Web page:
Engaging the public on climate change through phenology data18 Aug 2013 climate change phenology citizen science data
I recently attended ScienceOnline Climate, a conference in Washington, D.C. at AAAS offices. You may have heard of the ScienceOnline annual meeting in North Carolina - this was one of their topical meetings focused on Climate Change. Another one is coming up in October, ScienceOnline Oceans. Search Twitter for #scioClimate (or the entire list of hashtags here) for tweets from the conference.
One of the sessions I attended was focused on how to democratize climate change knowledge, moderated by a fellow from the Union of Concerned Scientists. Search Twitter for #sciodemocracy to see the conversation from that session. There was a lot of very interesting discussion.
Can we reach the public with phenology data?
During the #sciodemocracy session, I had a thought but couldn’t articulate it at the time. So here goes. People that are not inolved in climate change discussions may not think about climate change in the framework of changing sea level, melting ice, and altered severity of extreme events. However, many people observe birds, butterflies, and trees outside their apartment windows, cars/trains/buses, or on walks or hikes. When you live in a one place for many years changes in the timing of when birds, butterflies, and trees do certain things are easily noticed. Many of us, including myself, don’t necessarily record these changes, but some do! In fact, there are many web sites with databases of observations of birds, butterflies, and more that anyone, not just scientists, can submit observations to. Some examples are the USA National Phenology Network and iNaturalist. And of course there are other databases that are focused on observations of organisms collected by scientists, like GBIF and VertNet.
So what? What about it?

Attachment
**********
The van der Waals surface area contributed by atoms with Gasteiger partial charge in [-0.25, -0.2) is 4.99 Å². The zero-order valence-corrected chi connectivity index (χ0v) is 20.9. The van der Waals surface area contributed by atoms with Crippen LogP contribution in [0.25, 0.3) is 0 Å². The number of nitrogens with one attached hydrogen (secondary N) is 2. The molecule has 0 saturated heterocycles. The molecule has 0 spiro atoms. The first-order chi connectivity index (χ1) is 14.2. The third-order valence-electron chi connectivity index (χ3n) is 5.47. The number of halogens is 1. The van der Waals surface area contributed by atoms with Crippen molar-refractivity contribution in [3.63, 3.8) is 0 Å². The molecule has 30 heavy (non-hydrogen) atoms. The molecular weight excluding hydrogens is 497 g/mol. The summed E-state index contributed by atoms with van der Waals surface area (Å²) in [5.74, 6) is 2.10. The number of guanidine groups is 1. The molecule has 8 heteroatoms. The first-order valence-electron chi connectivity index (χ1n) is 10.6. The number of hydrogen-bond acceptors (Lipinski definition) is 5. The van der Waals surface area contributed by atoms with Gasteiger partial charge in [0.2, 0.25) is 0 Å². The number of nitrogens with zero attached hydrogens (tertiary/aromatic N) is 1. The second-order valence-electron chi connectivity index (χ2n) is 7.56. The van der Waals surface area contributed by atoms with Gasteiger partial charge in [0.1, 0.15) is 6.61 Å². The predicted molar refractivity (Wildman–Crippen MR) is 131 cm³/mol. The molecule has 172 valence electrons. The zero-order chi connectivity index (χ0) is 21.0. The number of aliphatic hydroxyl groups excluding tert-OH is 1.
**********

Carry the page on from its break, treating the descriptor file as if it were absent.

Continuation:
When enough of these observations are collected on any one species in one location (e.g., let’s say we have 1000 observations of a species in Seattle over 20 years) we can simply ask how has the first date of record of the species in Seattle changed through time? If there is a change in timing of first appearance in the spring through the years, we can hypothesize that this may be due to climate change, and look at the data to see if there is a correlation, etc.
Non-scientists along with scientists are collecting vast amounts of data on observations of species. This data can be used to make people think about climate change. That is, why don’t we not only facilitate the public’s ability to collect data, but also to analyze the data - to do their own science, ask their own questions. In this way, people can link a bird appearing for the first time in spring a bit later than the previous year, or a tree flowering a bit early, to variables associated with climate change, like temperature, precipitation, etc.
Empowering the general public to do their own science may bring the vague notion of climate change into stark relief - thereby movivating some to take action with their elected representatives, or to at least get curious to find out more.